On Sept. 17, 2019, Tennessee released for public comment a draft proposal to block grant its Medicaid funds, and on Nov. 20, the state submitted its final proposal to CMS. According to local news sources, the state’s original proposal received over 1,800 public comments, only 11 of which were positive. In submitting the formal proposal to CMS, Tennessee stated, “It is not the intention of the state to enumerate in detail in this document every innovation, reform, or policy change that might take place over the life of the demonstration, since the purpose of the block grant is precisely to give the state a range of autonomy within which it can make decisions about its Medicaid program.” Despite this, the fundamental design of the proposal remains largely the same as that originally proposed.

Tennessee has operated under Section 1115 waiver status since 1994; however, what they proposed is a reduced, aggregate sum of $7.9 billion without fixed specifications regarding eligibility, services covered, and enrollment and service delivery safeguards. Under the proposal, the federal government would pay the state this predetermined sum, and the state would be allowed to spend that allotment without federal oversight related to eligibility, coverage or access to care. This allotment would not be permitted to fall below a specified baseline amount, regardless of enrollment and coverage spending, though the state and government would then share the profit.

In exchange for accepting an aggregate funding cap, Tennessee requested an exemption from all future federal mandates, among other things. Tennessee’s proposed aggregate cap would apply to expenditures on behalf of children, adults, people with disabilities and the elderly, subject to exemptions outlined in the proposal. It would, however, be inflated annually at a rate that reflects Congressional Budget Office (CBO) projections on annual Medicaid spending growth.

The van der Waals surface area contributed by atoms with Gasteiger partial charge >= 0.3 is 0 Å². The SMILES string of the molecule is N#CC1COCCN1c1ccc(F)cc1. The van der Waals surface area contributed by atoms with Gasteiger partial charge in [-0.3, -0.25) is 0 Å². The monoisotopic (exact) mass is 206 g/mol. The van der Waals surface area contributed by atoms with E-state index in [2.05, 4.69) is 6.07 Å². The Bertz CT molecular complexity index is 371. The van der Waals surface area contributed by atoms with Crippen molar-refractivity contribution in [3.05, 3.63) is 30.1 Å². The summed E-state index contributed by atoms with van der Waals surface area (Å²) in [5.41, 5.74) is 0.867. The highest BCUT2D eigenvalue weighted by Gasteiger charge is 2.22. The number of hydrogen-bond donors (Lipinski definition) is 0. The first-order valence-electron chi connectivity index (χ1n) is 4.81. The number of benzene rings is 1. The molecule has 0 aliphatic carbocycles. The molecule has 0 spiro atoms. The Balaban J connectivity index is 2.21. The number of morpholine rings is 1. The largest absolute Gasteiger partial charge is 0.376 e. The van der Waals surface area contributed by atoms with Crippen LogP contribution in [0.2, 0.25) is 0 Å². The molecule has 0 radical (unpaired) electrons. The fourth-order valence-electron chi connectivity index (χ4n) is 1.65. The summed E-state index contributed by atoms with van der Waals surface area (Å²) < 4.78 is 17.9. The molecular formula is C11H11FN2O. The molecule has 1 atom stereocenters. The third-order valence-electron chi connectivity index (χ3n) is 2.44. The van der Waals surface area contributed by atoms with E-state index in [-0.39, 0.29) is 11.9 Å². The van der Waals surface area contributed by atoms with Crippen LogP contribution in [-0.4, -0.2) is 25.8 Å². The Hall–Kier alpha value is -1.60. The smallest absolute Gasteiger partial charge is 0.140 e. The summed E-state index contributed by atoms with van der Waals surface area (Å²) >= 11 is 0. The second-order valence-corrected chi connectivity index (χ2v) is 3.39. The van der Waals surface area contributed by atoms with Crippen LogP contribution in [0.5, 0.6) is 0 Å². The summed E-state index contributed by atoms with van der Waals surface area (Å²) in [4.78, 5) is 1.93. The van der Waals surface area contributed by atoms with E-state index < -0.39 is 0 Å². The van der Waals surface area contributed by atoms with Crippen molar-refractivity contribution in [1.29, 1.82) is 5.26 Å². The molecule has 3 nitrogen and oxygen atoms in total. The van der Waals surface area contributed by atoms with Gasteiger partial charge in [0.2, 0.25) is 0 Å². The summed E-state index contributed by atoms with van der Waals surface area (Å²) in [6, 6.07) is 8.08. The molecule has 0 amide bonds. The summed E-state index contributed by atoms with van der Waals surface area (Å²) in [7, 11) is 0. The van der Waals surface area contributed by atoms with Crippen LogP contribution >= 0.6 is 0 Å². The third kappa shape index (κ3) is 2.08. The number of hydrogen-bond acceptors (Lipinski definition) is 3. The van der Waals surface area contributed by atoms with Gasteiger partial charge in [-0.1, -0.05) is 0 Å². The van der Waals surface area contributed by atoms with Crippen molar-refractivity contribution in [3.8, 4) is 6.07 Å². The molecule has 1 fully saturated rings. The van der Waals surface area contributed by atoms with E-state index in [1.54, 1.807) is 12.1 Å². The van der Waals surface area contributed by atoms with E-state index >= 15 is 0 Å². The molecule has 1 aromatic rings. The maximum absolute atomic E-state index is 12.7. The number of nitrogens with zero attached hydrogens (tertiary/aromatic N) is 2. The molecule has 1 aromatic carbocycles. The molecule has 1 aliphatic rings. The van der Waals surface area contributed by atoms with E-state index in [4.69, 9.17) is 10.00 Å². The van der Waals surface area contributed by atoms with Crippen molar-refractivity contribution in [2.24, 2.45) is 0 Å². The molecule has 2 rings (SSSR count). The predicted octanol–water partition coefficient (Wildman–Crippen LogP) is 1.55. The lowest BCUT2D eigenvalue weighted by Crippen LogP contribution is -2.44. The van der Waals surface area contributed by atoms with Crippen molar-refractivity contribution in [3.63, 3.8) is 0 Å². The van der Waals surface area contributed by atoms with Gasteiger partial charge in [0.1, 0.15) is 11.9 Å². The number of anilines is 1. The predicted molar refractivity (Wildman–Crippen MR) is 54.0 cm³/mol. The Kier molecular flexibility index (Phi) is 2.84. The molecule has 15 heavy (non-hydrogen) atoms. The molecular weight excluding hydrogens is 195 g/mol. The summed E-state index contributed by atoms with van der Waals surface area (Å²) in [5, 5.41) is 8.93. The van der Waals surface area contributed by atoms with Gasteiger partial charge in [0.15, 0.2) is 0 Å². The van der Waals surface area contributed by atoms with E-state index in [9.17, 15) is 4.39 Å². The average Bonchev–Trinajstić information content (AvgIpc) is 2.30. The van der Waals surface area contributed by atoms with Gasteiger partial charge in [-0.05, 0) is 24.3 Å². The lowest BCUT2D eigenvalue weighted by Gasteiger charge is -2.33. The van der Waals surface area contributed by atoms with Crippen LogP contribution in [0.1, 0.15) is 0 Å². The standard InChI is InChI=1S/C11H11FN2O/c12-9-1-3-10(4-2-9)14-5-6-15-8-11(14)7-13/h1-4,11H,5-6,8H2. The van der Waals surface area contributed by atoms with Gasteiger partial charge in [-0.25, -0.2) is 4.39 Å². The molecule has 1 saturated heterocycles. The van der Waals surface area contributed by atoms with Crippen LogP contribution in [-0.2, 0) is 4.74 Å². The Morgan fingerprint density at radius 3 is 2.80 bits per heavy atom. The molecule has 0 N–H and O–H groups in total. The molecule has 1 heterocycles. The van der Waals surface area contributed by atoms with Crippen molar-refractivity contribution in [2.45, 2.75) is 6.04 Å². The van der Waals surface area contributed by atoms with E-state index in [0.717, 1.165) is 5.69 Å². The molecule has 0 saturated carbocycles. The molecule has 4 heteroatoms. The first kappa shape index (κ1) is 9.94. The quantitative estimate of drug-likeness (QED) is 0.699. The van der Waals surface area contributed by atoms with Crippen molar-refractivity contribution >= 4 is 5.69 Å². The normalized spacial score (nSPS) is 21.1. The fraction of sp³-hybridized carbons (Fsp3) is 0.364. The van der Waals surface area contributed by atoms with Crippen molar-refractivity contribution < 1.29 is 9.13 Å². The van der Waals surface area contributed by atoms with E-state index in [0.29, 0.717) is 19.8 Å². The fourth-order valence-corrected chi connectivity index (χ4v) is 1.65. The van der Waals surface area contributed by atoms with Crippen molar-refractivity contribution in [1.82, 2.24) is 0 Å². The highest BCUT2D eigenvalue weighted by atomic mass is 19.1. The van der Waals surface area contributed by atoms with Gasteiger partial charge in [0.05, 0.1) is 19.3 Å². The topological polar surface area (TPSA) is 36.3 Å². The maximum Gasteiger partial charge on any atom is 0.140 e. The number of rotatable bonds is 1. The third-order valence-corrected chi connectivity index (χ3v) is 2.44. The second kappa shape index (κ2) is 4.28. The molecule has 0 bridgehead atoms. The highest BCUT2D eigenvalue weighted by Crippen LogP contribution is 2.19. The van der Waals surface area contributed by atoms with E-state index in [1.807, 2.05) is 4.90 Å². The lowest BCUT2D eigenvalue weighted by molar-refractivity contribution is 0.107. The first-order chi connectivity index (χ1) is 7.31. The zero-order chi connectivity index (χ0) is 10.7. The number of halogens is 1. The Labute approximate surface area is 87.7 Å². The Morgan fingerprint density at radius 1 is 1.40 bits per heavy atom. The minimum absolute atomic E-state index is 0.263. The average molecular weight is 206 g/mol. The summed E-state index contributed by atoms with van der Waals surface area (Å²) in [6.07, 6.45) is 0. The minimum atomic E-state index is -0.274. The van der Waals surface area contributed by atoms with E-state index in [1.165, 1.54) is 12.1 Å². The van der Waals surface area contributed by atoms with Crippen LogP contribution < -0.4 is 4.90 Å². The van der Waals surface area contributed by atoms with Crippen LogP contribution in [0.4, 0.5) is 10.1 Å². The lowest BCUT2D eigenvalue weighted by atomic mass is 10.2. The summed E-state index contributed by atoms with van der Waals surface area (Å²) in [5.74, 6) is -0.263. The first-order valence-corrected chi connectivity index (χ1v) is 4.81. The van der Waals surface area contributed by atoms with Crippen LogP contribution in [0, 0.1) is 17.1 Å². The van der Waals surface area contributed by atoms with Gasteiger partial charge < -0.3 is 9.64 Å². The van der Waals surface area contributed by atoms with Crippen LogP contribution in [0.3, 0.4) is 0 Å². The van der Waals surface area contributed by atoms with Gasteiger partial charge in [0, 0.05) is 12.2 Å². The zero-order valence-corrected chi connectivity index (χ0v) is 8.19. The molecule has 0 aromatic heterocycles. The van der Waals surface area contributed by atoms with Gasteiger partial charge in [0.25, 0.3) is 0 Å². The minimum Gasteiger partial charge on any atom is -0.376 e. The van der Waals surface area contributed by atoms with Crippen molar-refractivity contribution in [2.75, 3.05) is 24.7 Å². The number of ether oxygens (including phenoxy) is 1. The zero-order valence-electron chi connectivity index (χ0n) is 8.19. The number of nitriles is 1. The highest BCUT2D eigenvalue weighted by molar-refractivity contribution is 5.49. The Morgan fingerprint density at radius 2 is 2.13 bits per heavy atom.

On Nov. 26, CMS formally notified Tennessee their proposal was complete and formally opened a 30-day federal comment period. The CMS review process is now ongoing, though it is unclear how long the process will take and whether CMS will allow Tennessee to proceed. The parameters of the newly announced guidance do not closely align with Tennessee’s waiver application, so it is possible Tennessee may redesign their application to fit within the new guidance.

Outlook in the States

Since the passage of the ACA, 37 states including the District of Columbia expanded Medicaid benefits to adults under the age of 65 with incomes below 138% of the federal poverty level. It is unknown whether more states will expand Medicaid because of the new flexibilities afforded through the Healthy Adult Opportunity guidance, though many states have already been looking to make significant changes to their Medicaid programs. Proponents of block granting say the change would free states from federal requirements and allow them to explore new ways to increase coverage and reduce costs, though strategies to cut costs, such as the imposition of work requirements, have in some states had substantial impacts on coverage. In Arkansas, for example, the state terminated around 18,000 beneficiaries because of noncompliance prior to the court’s decision to halt the project.

Alternatively, states such as Texas are limiting Medicaid funds through targeted waivers. On Jan. 22, CMS approved a waiver allowing Texas to receive Medicaid funds for “Healthy Texas Women,” a women’s health program that provides women’s health and family planning services, but restricts funding for abortion providers including Planned Parenthood. Previously, Medicaid had required states to include “any willing provider” in its programs in order to receive federal dollars, a provision which has been upheld by the courts.

As a result of this decision, for which Texas applied in June 2017, opponents are beginning to challenge the administration’s waiver in court. At the same time, the decision is likely to usher in similar applications from other states seeking to preserve Medicaid funding for women’s health services, but also to block abortion providers. At this point, both South Carolina and Tennessee have waivers pending.